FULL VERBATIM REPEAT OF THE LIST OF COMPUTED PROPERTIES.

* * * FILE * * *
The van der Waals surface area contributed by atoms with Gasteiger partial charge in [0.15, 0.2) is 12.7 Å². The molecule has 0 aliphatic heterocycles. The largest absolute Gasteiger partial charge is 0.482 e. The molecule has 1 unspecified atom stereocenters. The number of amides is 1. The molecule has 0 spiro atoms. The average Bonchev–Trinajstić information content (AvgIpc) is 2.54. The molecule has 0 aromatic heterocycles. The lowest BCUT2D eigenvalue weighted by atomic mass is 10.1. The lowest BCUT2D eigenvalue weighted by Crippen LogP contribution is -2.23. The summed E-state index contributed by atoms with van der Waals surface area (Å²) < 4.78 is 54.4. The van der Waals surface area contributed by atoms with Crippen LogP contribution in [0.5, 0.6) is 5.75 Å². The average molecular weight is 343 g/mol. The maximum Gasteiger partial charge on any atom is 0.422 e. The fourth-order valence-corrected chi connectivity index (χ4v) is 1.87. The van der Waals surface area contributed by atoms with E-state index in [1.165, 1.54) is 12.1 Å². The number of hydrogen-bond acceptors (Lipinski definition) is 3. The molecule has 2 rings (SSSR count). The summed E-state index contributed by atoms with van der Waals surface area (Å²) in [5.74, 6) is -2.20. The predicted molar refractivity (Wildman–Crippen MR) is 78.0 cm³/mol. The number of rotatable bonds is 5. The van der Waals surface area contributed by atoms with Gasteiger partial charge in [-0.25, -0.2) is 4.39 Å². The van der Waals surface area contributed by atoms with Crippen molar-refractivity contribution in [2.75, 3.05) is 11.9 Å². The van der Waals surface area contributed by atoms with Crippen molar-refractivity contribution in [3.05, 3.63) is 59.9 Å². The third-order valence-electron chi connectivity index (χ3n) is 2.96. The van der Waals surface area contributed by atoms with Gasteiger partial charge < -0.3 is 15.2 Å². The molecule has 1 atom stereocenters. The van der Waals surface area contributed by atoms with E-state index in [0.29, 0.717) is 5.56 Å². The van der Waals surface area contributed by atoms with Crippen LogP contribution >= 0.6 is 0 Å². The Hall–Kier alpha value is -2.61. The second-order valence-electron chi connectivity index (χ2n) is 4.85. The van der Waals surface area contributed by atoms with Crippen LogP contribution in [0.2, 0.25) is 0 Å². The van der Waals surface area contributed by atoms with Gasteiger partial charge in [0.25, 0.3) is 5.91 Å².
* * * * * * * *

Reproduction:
The van der Waals surface area contributed by atoms with Gasteiger partial charge in [0.15, 0.2) is 12.7 Å². The molecule has 0 aliphatic heterocycles. The largest absolute Gasteiger partial charge is 0.482 e. The molecule has 1 unspecified atom stereocenters. The number of amides is 1. The molecule has 0 spiro atoms. The average Bonchev–Trinajstić information content (AvgIpc) is 2.54. The molecule has 0 aromatic heterocycles. The lowest BCUT2D eigenvalue weighted by atomic mass is 10.1. The lowest BCUT2D eigenvalue weighted by Crippen LogP contribution is -2.23. The summed E-state index contributed by atoms with van der Waals surface area (Å²) < 4.78 is 54.4. The van der Waals surface area contributed by atoms with Crippen LogP contribution in [0.5, 0.6) is 5.75 Å². The average molecular weight is 343 g/mol. The maximum Gasteiger partial charge on any atom is 0.422 e. The fourth-order valence-corrected chi connectivity index (χ4v) is 1.87. The van der Waals surface area contributed by atoms with E-state index in [1.165, 1.54) is 12.1 Å². The number of hydrogen-bond acceptors (Lipinski definition) is 3. The molecule has 2 rings (SSSR count). The summed E-state index contributed by atoms with van der Waals surface area (Å²) in [5.74, 6) is -2.20. The predicted molar refractivity (Wildman–Crippen MR) is 78.0 cm³/mol. The number of rotatable bonds is 5. The van der Waals surface area contributed by atoms with Gasteiger partial charge in [-0.25, -0.2) is 4.39 Å². The van der Waals surface area contributed by atoms with Crippen molar-refractivity contribution in [2.75, 3.05) is 11.9 Å². The van der Waals surface area contributed by atoms with Crippen molar-refractivity contribution in [3.05, 3.63) is 59.9 Å². The third-order valence-electron chi connectivity index (χ3n) is 2.96. The van der Waals surface area contributed by atoms with Gasteiger partial charge < -0.3 is 15.2 Å². The molecule has 1 atom stereocenters. The van der Waals surface area contributed by atoms with E-state index in [0.29, 0.717) is 5.56 Å². The van der Waals surface area contributed by atoms with Crippen LogP contribution >= 0.6 is 0 Å². The Hall–Kier alpha value is -2.61. The second-order valence-electron chi connectivity index (χ2n) is 4.85. The van der Waals surface area contributed by atoms with Crippen LogP contribution in [0.2, 0.25) is 0 Å². The van der Waals surface area contributed by atoms with Gasteiger partial charge in [0.25, 0.3) is 5.91 Å².